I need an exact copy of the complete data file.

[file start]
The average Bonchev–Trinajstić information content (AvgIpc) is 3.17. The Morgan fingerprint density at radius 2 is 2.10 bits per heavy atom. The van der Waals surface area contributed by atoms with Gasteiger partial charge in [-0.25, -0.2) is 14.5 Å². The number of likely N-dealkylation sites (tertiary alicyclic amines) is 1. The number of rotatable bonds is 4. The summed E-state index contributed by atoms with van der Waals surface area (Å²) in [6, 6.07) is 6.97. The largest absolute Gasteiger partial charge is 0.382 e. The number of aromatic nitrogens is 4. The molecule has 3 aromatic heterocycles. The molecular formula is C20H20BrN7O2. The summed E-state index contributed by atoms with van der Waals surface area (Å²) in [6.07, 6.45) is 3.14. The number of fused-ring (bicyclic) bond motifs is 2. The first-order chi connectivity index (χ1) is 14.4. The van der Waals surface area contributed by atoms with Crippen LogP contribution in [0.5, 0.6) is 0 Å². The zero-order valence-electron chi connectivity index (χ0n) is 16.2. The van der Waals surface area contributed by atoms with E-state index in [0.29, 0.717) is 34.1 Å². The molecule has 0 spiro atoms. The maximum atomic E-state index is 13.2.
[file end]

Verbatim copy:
The average Bonchev–Trinajstić information content (AvgIpc) is 3.17. The Morgan fingerprint density at radius 2 is 2.10 bits per heavy atom. The van der Waals surface area contributed by atoms with Gasteiger partial charge in [-0.25, -0.2) is 14.5 Å². The number of likely N-dealkylation sites (tertiary alicyclic amines) is 1. The number of rotatable bonds is 4. The summed E-state index contributed by atoms with van der Waals surface area (Å²) in [6, 6.07) is 6.97. The largest absolute Gasteiger partial charge is 0.382 e. The number of aromatic nitrogens is 4. The molecule has 3 aromatic heterocycles. The molecular formula is C20H20BrN7O2. The summed E-state index contributed by atoms with van der Waals surface area (Å²) in [6.07, 6.45) is 3.14. The number of fused-ring (bicyclic) bond motifs is 2. The first-order chi connectivity index (χ1) is 14.4. The van der Waals surface area contributed by atoms with Crippen LogP contribution in [0.5, 0.6) is 0 Å². The zero-order valence-electron chi connectivity index (χ0n) is 16.2. The van der Waals surface area contributed by atoms with E-state index in [0.29, 0.717) is 34.1 Å². The molecule has 0 spiro atoms. The maximum atomic E-state index is 13.2.